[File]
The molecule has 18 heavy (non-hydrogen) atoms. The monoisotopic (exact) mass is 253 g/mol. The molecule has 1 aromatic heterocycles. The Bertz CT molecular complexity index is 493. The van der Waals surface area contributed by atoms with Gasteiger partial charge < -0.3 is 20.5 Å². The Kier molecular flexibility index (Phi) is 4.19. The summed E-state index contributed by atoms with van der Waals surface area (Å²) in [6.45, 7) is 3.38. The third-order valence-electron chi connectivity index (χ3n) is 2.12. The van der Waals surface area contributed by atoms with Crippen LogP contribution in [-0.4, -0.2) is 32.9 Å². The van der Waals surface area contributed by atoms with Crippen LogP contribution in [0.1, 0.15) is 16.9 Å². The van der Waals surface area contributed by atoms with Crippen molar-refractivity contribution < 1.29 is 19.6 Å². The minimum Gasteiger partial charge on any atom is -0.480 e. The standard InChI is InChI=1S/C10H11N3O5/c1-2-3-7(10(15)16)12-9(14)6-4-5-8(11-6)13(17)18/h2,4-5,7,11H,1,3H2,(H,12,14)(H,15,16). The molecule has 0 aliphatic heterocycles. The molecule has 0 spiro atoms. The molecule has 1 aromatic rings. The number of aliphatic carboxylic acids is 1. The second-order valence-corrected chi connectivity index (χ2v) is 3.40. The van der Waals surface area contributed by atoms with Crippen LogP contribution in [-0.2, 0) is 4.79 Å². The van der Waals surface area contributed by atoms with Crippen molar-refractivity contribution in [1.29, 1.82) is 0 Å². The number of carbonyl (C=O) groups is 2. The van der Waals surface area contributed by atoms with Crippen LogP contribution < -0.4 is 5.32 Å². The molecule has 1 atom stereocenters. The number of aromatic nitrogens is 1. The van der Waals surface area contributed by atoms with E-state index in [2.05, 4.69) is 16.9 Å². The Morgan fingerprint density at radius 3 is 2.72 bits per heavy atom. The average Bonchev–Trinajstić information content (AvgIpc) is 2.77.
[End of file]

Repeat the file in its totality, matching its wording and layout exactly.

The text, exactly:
The molecule has 18 heavy (non-hydrogen) atoms. The monoisotopic (exact) mass is 253 g/mol. The molecule has 1 aromatic heterocycles. The Bertz CT molecular complexity index is 493. The van der Waals surface area contributed by atoms with Gasteiger partial charge < -0.3 is 20.5 Å². The Kier molecular flexibility index (Phi) is 4.19. The summed E-state index contributed by atoms with van der Waals surface area (Å²) in [6.45, 7) is 3.38. The third-order valence-electron chi connectivity index (χ3n) is 2.12. The van der Waals surface area contributed by atoms with Crippen LogP contribution in [-0.4, -0.2) is 32.9 Å². The van der Waals surface area contributed by atoms with Crippen LogP contribution in [0.1, 0.15) is 16.9 Å². The van der Waals surface area contributed by atoms with Crippen molar-refractivity contribution < 1.29 is 19.6 Å². The minimum Gasteiger partial charge on any atom is -0.480 e. The standard InChI is InChI=1S/C10H11N3O5/c1-2-3-7(10(15)16)12-9(14)6-4-5-8(11-6)13(17)18/h2,4-5,7,11H,1,3H2,(H,12,14)(H,15,16). The molecule has 0 aliphatic heterocycles. The molecule has 0 spiro atoms. The molecule has 1 aromatic rings. The number of aliphatic carboxylic acids is 1. The second-order valence-corrected chi connectivity index (χ2v) is 3.40. The van der Waals surface area contributed by atoms with Crippen LogP contribution in [-0.2, 0) is 4.79 Å². The van der Waals surface area contributed by atoms with Crippen molar-refractivity contribution in [1.29, 1.82) is 0 Å². The number of carbonyl (C=O) groups is 2. The van der Waals surface area contributed by atoms with Crippen LogP contribution < -0.4 is 5.32 Å². The molecule has 1 atom stereocenters. The number of aromatic nitrogens is 1. The van der Waals surface area contributed by atoms with E-state index in [2.05, 4.69) is 16.9 Å². The Morgan fingerprint density at radius 3 is 2.72 bits per heavy atom. The average Bonchev–Trinajstić information content (AvgIpc) is 2.77.